Part 2: From Peter of Finchley to King Peter the Magnificent

C.S. Lewis wanted the aura, the fragrance, the ripple-effect of personal encounters with Aslan to linger in the minds and hearts of his characters, and his readers long after they had put the books down. In The Magicians Nephew, for example, Lewis described the lasting effect of a personal encounter with Aslan on the children Digory and Polly, when they gazed into Aslan’s gracious eyes: 

Both the children were looking up into the Lion’s face as he spoke these words. And all at once (they never knew exactly how it happened) the face seemed to be a sea of tossing gold in which they were floating, and such a sweetness and power rolled about them and over them and entered into them that they felt they had never really been happy or wise or good, or even alive and awake before. And the memory of that moment stayed with them always, so that as long as they both lived, if ever they were sad or afraid or angry, the thought of all that golden goodness, and the feeling that it was still there, quite close, just around some corner or behind some door, would come back and make them sure, deep down inside, that all was well.
— The Magician's Nephew


Indeed, when people come to know Aslan personally, “face-to-face,” so to speak, look deeply into his eyes, and let him look deeply into theirs, they are never the same again. They come to know a love so deep, and so beautiful, that it penetrates the core of their hearts and changes them forever. And his gaze continues to change them, as long as they remain centered on him. It is an echo of St. Paul’s promise: “And we all, with unveiled face, beholding the glory of the Lord, are being changed into his likeness, from one degree of splendor to another” (2 Cor 3:18 KJV).

This is really the main message of the most famous book in the series, The Lion, the Witch, and the Wardrobe, and of the film that was based upon it.

The main character of both the book and the film is Peter Pevensey, the oldest of the four Pevensey children. Peter stands out as “nobody special,” or so he believes. When the four children are at the home of Mr. and Mrs. Beaver, and they are told of the prophecy that two sons of Adam and two daughters of Eve will one day defeat the White Witch and reign on the four thrones of Castle Cair Paravel, Peter is sure the Beavers must be mistaken. In the film version he replies “And you think we’re the ones! ... But we’re not heroes: we’re from Finchley!” (If you know England, you will know that Finchley is just a “white-bread” suburb of London, faceless and non-descript: no place special at all).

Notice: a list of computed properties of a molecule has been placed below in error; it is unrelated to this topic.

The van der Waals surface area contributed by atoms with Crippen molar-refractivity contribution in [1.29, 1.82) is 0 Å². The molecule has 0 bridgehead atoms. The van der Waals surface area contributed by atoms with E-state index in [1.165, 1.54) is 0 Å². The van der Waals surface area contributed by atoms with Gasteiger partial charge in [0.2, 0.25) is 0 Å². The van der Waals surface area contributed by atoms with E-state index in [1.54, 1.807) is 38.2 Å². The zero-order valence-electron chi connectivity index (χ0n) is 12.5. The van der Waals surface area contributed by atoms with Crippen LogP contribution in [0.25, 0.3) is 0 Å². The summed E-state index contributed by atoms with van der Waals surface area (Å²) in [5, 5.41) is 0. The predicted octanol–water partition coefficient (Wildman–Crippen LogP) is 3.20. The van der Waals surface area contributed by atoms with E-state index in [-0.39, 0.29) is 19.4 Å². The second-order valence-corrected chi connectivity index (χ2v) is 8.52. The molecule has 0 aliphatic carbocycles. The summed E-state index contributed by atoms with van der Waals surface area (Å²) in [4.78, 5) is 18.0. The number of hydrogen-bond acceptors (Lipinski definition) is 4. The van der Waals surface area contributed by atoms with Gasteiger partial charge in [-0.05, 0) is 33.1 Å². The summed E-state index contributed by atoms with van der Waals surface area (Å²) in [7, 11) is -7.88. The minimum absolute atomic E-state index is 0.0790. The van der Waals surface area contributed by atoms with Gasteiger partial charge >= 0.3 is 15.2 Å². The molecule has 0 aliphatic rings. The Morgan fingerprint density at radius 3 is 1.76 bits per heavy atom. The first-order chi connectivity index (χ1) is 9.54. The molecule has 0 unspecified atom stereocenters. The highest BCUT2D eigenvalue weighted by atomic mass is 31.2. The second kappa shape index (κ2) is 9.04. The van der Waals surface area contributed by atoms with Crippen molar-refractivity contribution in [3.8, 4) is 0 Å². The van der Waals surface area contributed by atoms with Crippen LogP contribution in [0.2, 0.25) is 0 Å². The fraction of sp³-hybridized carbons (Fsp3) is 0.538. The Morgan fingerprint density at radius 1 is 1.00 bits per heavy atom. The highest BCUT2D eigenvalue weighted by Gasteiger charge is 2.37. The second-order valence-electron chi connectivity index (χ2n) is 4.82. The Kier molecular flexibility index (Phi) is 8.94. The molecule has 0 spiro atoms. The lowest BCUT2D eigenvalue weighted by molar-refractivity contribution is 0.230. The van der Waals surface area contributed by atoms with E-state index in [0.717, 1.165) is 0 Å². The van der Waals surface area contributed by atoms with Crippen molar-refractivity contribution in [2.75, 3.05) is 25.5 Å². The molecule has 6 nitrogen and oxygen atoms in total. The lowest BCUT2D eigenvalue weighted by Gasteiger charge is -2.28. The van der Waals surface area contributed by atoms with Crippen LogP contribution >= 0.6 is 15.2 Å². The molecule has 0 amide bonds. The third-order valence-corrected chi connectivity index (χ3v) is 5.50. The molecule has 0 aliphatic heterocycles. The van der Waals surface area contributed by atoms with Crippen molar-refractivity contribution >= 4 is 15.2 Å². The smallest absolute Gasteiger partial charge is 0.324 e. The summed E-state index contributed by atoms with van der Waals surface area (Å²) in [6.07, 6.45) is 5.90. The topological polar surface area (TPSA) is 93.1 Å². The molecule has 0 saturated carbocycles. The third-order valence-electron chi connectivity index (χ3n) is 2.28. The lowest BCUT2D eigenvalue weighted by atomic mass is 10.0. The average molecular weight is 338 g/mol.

Later, the Beavers lead the children safely to where Aslan’s army is encamped, and when Peter’s younger sisters, Susan and Lucy, are the object of a surprise attack from a couple of ferocious wolves (agents of the White Witch), Peter, in a great burst of terrified courage, slays the wolves with his Narnian sword. Aslan then tells him to wipe the blade of his sword clean, and kneel before him. And Aslan “knights” him then and there with the words, “Rise, Sir Peter, Wolf’s-Bane, Knight of Narnia.”

Of course, Peter thinks this is all pretty special, and that maybe that is as far as he needs to go. But Aslan makes it clear to him that he wants Peter one day to rule as High King over all Narnia, and even to lead Aslan’s armies into battle against the forces of the White Witch. Later, Peter finds out that the challenge he must face is even bigger than that, for he learns that he is going to have to face the White Witch’s army without Aslan’s help, or so it will seem, for Aslan will have given his life for them as a sacrifice on the Great Stone Table.

What is Peter learning here? The same thing we are all meant to learn from coming to Narnia. You see, the best fantasy writing is not an escape from the real world. Rather, it enables us to escape from the falsehoods and illusions that cloud our minds and hearts in this world, by bringing us to another world where we can see the real issues of life more clearly, and put everything in perspective. In short, good fantasy is just an escape to a better vantage point, not an escape from reality at all.

The Narnian “vantage point” shows us that our heart’s deepest desire is to know Aslan and his love personally — and when we do that, and only when we do that, can we really find the antidote to the poison of the ancestral curse we inherited from Adam and Eve right from the start: the cure for our broken and wounded hearts. We see that clearly in Narnia, and begin to experience it even as we enter imaginatively into the tales.